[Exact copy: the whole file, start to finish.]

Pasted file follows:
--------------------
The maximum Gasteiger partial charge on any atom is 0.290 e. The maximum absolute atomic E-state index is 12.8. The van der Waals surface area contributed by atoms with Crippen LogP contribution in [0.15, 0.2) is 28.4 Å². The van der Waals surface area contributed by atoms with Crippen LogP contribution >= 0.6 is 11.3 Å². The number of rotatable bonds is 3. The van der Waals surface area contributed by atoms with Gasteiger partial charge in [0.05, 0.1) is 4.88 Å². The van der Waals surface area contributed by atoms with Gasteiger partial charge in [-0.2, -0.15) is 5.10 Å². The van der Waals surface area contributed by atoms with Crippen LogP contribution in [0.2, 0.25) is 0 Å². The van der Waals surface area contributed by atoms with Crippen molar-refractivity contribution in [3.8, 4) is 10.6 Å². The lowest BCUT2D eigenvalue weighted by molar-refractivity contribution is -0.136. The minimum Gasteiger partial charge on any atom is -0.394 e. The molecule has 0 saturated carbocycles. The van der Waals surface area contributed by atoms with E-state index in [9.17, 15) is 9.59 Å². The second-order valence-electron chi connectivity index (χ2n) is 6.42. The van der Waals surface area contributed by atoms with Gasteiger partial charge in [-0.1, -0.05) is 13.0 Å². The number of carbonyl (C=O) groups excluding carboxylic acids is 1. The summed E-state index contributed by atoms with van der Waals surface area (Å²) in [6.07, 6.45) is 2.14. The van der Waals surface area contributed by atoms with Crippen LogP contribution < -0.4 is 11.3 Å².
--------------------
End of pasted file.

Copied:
The maximum Gasteiger partial charge on any atom is 0.290 e. The maximum absolute atomic E-state index is 12.8. The van der Waals surface area contributed by atoms with Crippen LogP contribution in [0.15, 0.2) is 28.4 Å². The van der Waals surface area contributed by atoms with Crippen LogP contribution >= 0.6 is 11.3 Å². The number of rotatable bonds is 3. The van der Waals surface area contributed by atoms with Gasteiger partial charge in [0.05, 0.1) is 4.88 Å². The van der Waals surface area contributed by atoms with Gasteiger partial charge in [-0.2, -0.15) is 5.10 Å². The van der Waals surface area contributed by atoms with Crippen LogP contribution in [0.2, 0.25) is 0 Å². The van der Waals surface area contributed by atoms with Crippen molar-refractivity contribution in [3.8, 4) is 10.6 Å². The lowest BCUT2D eigenvalue weighted by molar-refractivity contribution is -0.136. The minimum Gasteiger partial charge on any atom is -0.394 e. The molecule has 0 saturated carbocycles. The van der Waals surface area contributed by atoms with E-state index in [9.17, 15) is 9.59 Å². The second-order valence-electron chi connectivity index (χ2n) is 6.42. The van der Waals surface area contributed by atoms with Gasteiger partial charge in [-0.1, -0.05) is 13.0 Å². The number of carbonyl (C=O) groups excluding carboxylic acids is 1. The summed E-state index contributed by atoms with van der Waals surface area (Å²) in [6.07, 6.45) is 2.14. The van der Waals surface area contributed by atoms with Crippen LogP contribution < -0.4 is 11.3 Å².